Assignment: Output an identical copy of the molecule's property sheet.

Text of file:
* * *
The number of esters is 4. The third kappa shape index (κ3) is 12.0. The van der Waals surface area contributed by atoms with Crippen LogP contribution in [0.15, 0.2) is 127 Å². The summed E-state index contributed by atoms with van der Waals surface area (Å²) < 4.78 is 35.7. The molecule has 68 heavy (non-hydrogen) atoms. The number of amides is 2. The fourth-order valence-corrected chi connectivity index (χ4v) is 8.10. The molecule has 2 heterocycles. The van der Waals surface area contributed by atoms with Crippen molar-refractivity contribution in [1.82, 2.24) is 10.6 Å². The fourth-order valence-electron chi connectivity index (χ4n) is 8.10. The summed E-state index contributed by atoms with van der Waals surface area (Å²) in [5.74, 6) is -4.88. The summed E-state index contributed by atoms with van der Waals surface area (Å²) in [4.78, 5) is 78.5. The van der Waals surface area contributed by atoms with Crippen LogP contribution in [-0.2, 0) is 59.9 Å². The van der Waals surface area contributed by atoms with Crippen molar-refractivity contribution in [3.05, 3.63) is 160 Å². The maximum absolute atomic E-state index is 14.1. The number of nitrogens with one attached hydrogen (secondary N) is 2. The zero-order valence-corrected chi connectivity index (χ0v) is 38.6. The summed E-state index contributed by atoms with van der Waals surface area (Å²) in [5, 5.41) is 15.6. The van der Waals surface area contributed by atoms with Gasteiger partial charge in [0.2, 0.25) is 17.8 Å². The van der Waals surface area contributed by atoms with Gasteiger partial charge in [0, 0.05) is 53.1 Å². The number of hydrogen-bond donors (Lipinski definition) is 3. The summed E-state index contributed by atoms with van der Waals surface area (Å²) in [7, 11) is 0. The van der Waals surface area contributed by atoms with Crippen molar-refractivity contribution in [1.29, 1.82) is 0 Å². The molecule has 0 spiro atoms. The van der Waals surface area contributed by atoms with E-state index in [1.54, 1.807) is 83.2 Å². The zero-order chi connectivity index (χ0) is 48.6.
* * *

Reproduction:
The number of esters is 4. The third kappa shape index (κ3) is 12.0. The van der Waals surface area contributed by atoms with Crippen LogP contribution in [0.15, 0.2) is 127 Å². The summed E-state index contributed by atoms with van der Waals surface area (Å²) < 4.78 is 35.7. The molecule has 68 heavy (non-hydrogen) atoms. The number of amides is 2. The fourth-order valence-corrected chi connectivity index (χ4v) is 8.10. The molecule has 2 heterocycles. The van der Waals surface area contributed by atoms with Crippen molar-refractivity contribution in [1.82, 2.24) is 10.6 Å². The fourth-order valence-electron chi connectivity index (χ4n) is 8.10. The summed E-state index contributed by atoms with van der Waals surface area (Å²) in [5.74, 6) is -4.88. The summed E-state index contributed by atoms with van der Waals surface area (Å²) in [4.78, 5) is 78.5. The van der Waals surface area contributed by atoms with Crippen LogP contribution in [-0.2, 0) is 59.9 Å². The van der Waals surface area contributed by atoms with Crippen molar-refractivity contribution in [3.05, 3.63) is 160 Å². The maximum absolute atomic E-state index is 14.1. The number of nitrogens with one attached hydrogen (secondary N) is 2. The zero-order valence-corrected chi connectivity index (χ0v) is 38.6. The summed E-state index contributed by atoms with van der Waals surface area (Å²) in [5, 5.41) is 15.6. The van der Waals surface area contributed by atoms with Gasteiger partial charge in [0.2, 0.25) is 17.8 Å². The van der Waals surface area contributed by atoms with Gasteiger partial charge in [0, 0.05) is 53.1 Å². The number of hydrogen-bond donors (Lipinski definition) is 3. The summed E-state index contributed by atoms with van der Waals surface area (Å²) in [7, 11) is 0. The van der Waals surface area contributed by atoms with Crippen molar-refractivity contribution in [1.29, 1.82) is 0 Å². The molecule has 0 spiro atoms. The van der Waals surface area contributed by atoms with E-state index in [1.54, 1.807) is 83.2 Å². The zero-order chi connectivity index (χ0) is 48.6.